Marine Jet Power, MJP wishes to investigate the possibility of transforming their current Thrust Prediction Program, TPP written in C++ source code into a more up to date tool for their sales staff. The old TPP, though an accurate and precise tool, is not documented and lacks commentaries in the source code. Therefore the beginning of this master thesis was about documenting and investigates what methods were used to calculate the performance of the water jet system.The next step was splitting the long C++ source code in to smaller functions, this was done using MatLab where several m-files were created with the different functions in. C++ syntax and structure differs from MatLab so the source code must be translated in to MatLab syntax. Once the new TPP was translated and the calculation results were identical with the old TPP a Graphical User Interface, GUI was created and presented to MJP. The current MatLab TPP is not finished, only two of four calculation modes have been translated and MJP wants modifications in the GUI. The additional work needed in order to have the sales tool MJP wishes is currently discussed.

  • 244.
    Bergstedt, Robin
    KTH, School of Engineering Sciences (SCI), Aeronautical and Vehicle Engineering, Aerodynamics.
    Aero-Design of Aerodynamically Lifting Struts for Intermediate Compressor Ducts2014Independent thesis Advanced level (degree of Master (Two Years)), 20 credits / 30 HE creditsStudent thesis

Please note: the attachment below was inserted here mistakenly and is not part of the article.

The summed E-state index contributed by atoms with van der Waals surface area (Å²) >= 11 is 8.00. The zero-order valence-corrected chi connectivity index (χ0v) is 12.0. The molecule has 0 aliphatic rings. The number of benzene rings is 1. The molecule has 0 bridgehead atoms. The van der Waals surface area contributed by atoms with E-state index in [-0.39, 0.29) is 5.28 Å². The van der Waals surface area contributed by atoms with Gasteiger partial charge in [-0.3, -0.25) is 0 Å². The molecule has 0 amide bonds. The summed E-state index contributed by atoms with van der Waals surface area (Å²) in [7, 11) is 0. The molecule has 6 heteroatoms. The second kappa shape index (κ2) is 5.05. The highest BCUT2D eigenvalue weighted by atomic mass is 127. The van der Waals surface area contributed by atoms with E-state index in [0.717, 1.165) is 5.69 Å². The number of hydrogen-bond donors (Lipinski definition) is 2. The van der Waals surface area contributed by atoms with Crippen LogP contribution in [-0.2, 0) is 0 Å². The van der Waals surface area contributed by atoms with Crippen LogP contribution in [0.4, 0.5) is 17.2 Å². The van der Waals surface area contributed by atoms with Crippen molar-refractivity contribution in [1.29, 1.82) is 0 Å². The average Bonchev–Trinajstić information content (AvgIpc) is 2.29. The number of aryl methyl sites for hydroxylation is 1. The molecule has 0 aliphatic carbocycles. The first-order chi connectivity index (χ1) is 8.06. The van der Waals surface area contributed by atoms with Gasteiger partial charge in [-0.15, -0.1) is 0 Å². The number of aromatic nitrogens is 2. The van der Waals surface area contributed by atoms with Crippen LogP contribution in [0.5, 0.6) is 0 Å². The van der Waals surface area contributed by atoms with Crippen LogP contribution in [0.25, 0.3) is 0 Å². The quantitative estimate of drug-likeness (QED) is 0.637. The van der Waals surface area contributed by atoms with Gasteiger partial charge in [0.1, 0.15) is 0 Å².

Abstract [en]

    Increasing demands on the performance and sustainability of modern turbofan engines put high requirements on each system component, and the limit of what is possible is expected to continue to extend. This thesis focuses on studies on the so-called turning struts concept which aims to shorten the compressor module of a future turbofan engine by introducing aerodynamically modified struts in the compressor mid-frame. Through CFD analysis and low-speed experimental evaluations, this concept is further developed with promising results attained in its early design stages. Important aerodynamic aspects related to this concept are highlighted, and appropriate conceptual design approaches are discussed. It was found that the length of the intermediate compressor duct could be reduced by up to 20% by eliminating the need for the last stator row in the upstream compressor, whilst providing comparable or improved performance compared to conventional designs.